That's a broad question.
Fundamentally, compiled languages get translated into machine instructions (op codes) just as ASM does (ASM is a layer of abstraction, too). A good compiler is actually likely to out-perform an average ASM coder's result because it can examine a large patch of code and apply optimization rules that most programmers could not do by hand (ordering instructions for optimal execution, etc).
In that regard, all compiled languages are created "equal". However, some are more equal than others. How well the compiled code performs depends fundamentally on how good the compiler is, and much less on the specific language. Certain features such as virtual methods incur a performance penalty (last time I checked virtual methods were implemented using a table of function pointers, though my knowledge may be dated here).
Interpreted languages fundamentally examine human-readable language as the program executes, essentially necessitating the equivalent of both the compile and execution stages during program runtime. Therefore they will almost always be somewhat slower than a compiled counterpart. Smart implementations will incrementally interpret parts of the code as executed (to avoid interpreting branches that are never hit), and cache the result so that a given portion of code is only interpreted once.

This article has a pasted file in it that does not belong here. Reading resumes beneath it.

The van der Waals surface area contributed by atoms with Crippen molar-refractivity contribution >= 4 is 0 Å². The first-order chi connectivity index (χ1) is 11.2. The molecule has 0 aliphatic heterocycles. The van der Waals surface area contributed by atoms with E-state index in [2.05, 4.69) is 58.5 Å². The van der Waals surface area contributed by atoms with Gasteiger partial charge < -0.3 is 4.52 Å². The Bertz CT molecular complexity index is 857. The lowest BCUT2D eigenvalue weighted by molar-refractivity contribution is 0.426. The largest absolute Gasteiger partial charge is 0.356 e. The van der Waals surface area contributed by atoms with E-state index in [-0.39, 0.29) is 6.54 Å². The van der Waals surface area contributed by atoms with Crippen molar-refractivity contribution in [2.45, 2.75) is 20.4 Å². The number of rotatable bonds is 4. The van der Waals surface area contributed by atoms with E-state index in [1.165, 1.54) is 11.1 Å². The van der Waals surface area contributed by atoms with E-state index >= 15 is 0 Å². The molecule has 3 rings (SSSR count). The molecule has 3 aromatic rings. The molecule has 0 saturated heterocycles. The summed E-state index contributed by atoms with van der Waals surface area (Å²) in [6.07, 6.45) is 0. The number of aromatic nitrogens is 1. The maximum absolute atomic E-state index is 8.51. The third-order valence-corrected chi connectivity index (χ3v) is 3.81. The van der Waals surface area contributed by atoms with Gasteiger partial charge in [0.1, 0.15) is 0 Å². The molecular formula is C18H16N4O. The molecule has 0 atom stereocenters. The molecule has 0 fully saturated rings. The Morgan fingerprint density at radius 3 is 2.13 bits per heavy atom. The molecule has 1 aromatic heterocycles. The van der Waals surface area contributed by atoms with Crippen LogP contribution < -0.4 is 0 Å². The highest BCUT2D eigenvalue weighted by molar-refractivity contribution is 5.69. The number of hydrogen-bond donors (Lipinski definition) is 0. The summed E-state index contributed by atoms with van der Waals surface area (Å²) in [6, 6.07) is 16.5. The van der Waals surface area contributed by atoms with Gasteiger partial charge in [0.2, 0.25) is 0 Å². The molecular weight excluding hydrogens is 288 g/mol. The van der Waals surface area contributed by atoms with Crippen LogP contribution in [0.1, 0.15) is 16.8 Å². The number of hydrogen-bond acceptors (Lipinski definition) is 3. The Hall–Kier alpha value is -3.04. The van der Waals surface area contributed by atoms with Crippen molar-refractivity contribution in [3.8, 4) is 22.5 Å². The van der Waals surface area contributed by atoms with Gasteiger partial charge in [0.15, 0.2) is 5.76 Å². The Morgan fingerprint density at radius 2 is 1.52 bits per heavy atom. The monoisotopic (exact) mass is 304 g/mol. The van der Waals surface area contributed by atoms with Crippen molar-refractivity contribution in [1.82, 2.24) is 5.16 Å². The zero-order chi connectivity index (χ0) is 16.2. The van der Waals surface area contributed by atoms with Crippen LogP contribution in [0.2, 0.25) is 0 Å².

There's a middle ground as well, in which human-readable language is translated into pseudo-code (sometimes called P-code or byte code). The purpose of this is to have a compact representation of the code that is fast to interpret, yet portable across many operating systems (you still need a program to interpret the P-code on each platform). Java falls into this category.